Standout track

Roscoe

Anything else?

Their new album is due out in February.

The Strokes – Is This It

When I first heard it

Back in the halcyon days of the early noughties.

Why I love it

OK, so it’s the NME’s album of the decade, but that shouldn’t detract from just how important this album was at the time. Not that it was trying to be anything, and that’s what’s so good about it: it’s effortless. It’s also innocent, the soundtrack to being young and carefree and getting drunk and having fun. It’s also just two guitars, a bass and drums. And so it heralded a new wave of garage rock bands after all the self-consciously epic dross that accompanied the turn of the millenium.

Standout track

Someday. Yes, I prefer it to Last Nite.

What it reminds me of

A thousand student nights out. And the massive poster of the cover I had on my wall at the time. And generally just being young. Sigh.

The Knife – Silent Shout (2006)

When I first heard it

Some time in 2006.

Why I love it

I got into The Knife through the huge success of Heartbeats when it was covered by Jose Gonzalez and then re-released in 2004. I love electronic music, I think I have a kind of attraction towards anything cool and inhuman and synthetic, and this was The Knife in a nutshell. But you’ve got to remember that synths have been around for over 30 years, and somehow the Swedish duo make electronic music that sounds utterly unlike anything you’ve ever heard. They’re more than musicians, they’re arti sts, and when Silent Shout came out it was their masterpiece.

Standout track

We Share Our Mother’s Health

What it reminds me of

Walking around Edinburgh and feeling cooler than everyone on the street just by listening to it.

Choice Cut Video: Midlake – Roscoe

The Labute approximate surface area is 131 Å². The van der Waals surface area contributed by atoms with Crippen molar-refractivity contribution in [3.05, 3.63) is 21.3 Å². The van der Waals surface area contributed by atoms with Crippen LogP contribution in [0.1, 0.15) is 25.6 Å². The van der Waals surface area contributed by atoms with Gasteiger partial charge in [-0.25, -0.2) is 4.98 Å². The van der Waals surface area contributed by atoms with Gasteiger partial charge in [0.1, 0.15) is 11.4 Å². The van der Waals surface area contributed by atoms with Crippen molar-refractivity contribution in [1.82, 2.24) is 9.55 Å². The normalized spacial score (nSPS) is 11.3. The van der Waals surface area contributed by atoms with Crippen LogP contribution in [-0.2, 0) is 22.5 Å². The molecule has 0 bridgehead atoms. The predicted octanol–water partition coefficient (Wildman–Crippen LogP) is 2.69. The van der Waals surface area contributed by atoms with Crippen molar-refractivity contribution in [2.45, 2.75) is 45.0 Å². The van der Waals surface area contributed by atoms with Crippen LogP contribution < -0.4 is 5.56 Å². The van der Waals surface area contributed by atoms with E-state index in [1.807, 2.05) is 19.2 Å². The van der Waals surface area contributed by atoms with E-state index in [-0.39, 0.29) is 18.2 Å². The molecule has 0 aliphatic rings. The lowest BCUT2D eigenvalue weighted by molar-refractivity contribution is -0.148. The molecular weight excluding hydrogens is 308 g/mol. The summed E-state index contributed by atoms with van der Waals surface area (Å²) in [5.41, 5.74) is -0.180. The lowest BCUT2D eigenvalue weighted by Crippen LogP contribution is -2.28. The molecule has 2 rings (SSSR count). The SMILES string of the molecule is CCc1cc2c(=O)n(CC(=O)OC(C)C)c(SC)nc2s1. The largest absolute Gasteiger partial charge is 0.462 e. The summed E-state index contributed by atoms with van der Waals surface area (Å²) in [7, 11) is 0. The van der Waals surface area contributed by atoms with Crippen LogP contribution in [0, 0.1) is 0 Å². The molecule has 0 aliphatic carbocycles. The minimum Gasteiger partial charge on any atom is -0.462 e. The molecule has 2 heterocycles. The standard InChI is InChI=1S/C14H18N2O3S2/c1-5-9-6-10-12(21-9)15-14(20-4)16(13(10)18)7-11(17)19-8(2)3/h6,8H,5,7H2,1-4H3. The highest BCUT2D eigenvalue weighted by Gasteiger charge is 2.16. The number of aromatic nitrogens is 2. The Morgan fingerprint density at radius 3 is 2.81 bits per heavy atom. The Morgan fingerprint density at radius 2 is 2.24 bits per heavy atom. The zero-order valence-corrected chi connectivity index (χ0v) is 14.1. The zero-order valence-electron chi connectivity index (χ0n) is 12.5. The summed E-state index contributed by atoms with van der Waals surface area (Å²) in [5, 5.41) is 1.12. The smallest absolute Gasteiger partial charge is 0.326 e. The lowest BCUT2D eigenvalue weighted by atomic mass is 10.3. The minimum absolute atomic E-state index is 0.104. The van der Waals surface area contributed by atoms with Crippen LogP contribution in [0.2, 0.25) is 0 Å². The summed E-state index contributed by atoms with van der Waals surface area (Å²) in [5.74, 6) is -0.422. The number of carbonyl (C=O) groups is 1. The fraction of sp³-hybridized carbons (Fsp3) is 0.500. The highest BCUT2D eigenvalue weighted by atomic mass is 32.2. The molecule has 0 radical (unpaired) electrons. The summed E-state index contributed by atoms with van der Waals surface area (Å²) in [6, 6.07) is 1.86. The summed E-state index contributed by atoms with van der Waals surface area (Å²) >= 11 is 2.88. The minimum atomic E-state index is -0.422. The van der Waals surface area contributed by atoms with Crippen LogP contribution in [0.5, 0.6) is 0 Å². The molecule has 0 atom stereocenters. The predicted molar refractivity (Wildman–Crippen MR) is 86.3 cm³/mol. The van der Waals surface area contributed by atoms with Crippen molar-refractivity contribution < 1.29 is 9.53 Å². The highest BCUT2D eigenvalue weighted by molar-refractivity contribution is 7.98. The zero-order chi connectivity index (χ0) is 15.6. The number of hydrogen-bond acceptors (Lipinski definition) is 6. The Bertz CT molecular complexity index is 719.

http://www.youtube.com/v/JDL9bXlwbM4&hl=en_GB&fs=1&

Stuart Braithwaite Tweets His Top Ten Albums of the Decade


I sometimes wonder why I bother with a Twitter account. I don’t tweet much; rarely learn anything interesting from it, and use up hours of my time that could undoubtedly be spent doing something much more productive. And then I find something like this.

I’m sitting at my computer, wondering what The Guardian has to say for itself and reading inane tweets from the Brighton Argus, and a steady stream of tweet updates start coming through from @plasmatron… aka Stuart Braithwaite from Mogwai.

The first one read:

“Sponsored by mars bar ice cream here is my top 10 albums the of the decade of records that probably won’t be on anyone else’s lists

My senses were alerted, I began noting them down thinking they’d fit perfectly in the Five of the Best series. And since it is Stuart, why not let him have the ten? I’m not sure what the law is about regurgitating people’s tweets, so if I’m in the wrong, somebody let me know!

Ten of the Best: Stuart Braithwaite’s (unedited) Top Ten Albums of the 2000s

10. Desormais – iambroken and remade iambroken (total glitch masterpiece)

9. Alan Sparhawk – solo guitar (Alan from Low’s make instrumental album of the decade)

8. Super Furry Animals – mwng (only welsh language album by SFA, their best record)

7. Bill Callahan – Sometimes I Wish I Were An Eagle

6. Lightning Bolt – Ride the Skies

5. Afrirampo – A (amazing band featuring 2 girls from Osaka)

4. Growing – The Sky Runs into the Sea (one of my favourite bands goings debut)

3. Arab Strap – monday at the hug and pint

2. Jack Rose – Red Horse White Mule (mind blowing guitar player)

1. Malcolm Middleton – 5:14 Fluoxytine Seagull Alcohol John Nicotine (low on laughs but a truly amazing record. for a ginger)


Mogwai – New Paths To Helicon Part One
http://www.youtube.com/v/EnDqalVWeSk&hl=en_GB&fs=1&

Five of the Best: #3 Alan Timmons

Alan is a writer, a drawer of buildings and the former frontman of superstar Wicklow outfit the Hecklin’ Howlers. He’s the person I credit with my introduction to Gillian Welch (read more below), and as such, his music taste is exemplary. Here are his five favourite albums of the past ten years.

Gillian Welch – Time (The Revelator) (2001)

When I first heard it